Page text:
Supplement Feature - April 2008
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Trends in Park Landscaping

By Sue Marquette Poremba


Down in Texas, Pam Smith, parks landscape manager for the city of Farmers Branch, is also concerned about water.

"It's a big issue," she said. "How do we keep things looking good knowing that water is going to be limited?" Smith is committed to do what she can to be creative and make her parks attractive while keeping down the water consumption.

Last year, Smith's landscapers installed an Earth-Kind demonstration garden in a historic park. Working with Texas A&M University in College Station, Smith and her team created a garden that is mostly roses but also contains other perennials.

Earth Kind is a designation given to certain roses by the Texas A&M Agriculture program. These roses have been tested and evaluated and determined to perform best in the landscape and possess outstanding resistance to disease and insects.

"We have a special bed preparation so our plants got off to a good start," Smith said. "We battled our clay by using a shell and compost mix. We use no fertilizers or pesticides."

The results, she added, are phenomenal and went so well that Farmers Branch parks again partnered with Texas A&M, but also with the Houston and Dallas Rose Societies, to put in a national Earth-Kind trial rose garden.

The Earth-Kind rose gardens take advantage of using one of the most popular garden flowers and creating a low-maintenance care program. Texas A&M recognized 11 rose varieties that thrive with minimum maintenance and minimal water.

In the Farmers Branch trial garden, they will be planting and evaluating 100 different rose cultivars in four randomized replicated plots. "Our goal is to identify a group of roses that will do well across the United States without supplemental fertilizers and pesticides and be low water usage," Smith said. "Roses bloom from frost to frost, so we feel like we can have something beautiful, low-maintenance and environmentally friendly."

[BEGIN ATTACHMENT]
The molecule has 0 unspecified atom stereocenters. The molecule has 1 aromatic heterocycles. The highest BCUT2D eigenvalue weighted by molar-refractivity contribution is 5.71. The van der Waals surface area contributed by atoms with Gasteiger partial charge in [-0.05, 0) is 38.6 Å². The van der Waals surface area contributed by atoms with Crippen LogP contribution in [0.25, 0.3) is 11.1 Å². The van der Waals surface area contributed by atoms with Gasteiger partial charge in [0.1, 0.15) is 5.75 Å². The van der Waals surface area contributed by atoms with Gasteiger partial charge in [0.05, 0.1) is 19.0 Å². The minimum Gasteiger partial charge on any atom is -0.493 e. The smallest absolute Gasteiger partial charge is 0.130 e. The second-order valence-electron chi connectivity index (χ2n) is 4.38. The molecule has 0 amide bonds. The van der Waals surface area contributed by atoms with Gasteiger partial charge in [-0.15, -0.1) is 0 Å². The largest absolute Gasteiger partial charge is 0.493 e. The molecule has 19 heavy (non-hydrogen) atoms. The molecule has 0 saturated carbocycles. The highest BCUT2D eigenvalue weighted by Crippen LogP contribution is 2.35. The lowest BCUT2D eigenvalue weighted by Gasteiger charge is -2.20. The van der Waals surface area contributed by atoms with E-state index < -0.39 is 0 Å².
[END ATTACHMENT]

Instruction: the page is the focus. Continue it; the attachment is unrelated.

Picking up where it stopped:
In addition, the water controller used in this garden will water based on the horticultural needs and weather conditions. "We're only going to be replacing the water the plant actually needs," Smith explained. "We're going to apply it in drip form so it will be effective water. Once we get the programming down, it will take care of itself."

Texas is an area where it isn't uncommon for the temperatures to soar into triple digits, especially in areas where landscaping is close to asphalt and concrete. "We want to encourage water conservation, but as a plant manager, we have to water," Smith said. "We work hard to make sure our irrigation systems work properly."

Smith is also conscious about water runoff and water that puddles on non-grass surfaces. When that happens, she said, it is hard to give the impression that you aren't over-watering.

This is where roses make an ideal plant for these areas, especially in areas where there might be vehicle traffic. "When roses get run over by a car, they pop back quickly," Smith explained.

Smith added that her landscape crew has done a good job blending native plants and adaptive plants so there aren't a lot of high-water users while still providing a beautiful and interesting landscape year-round.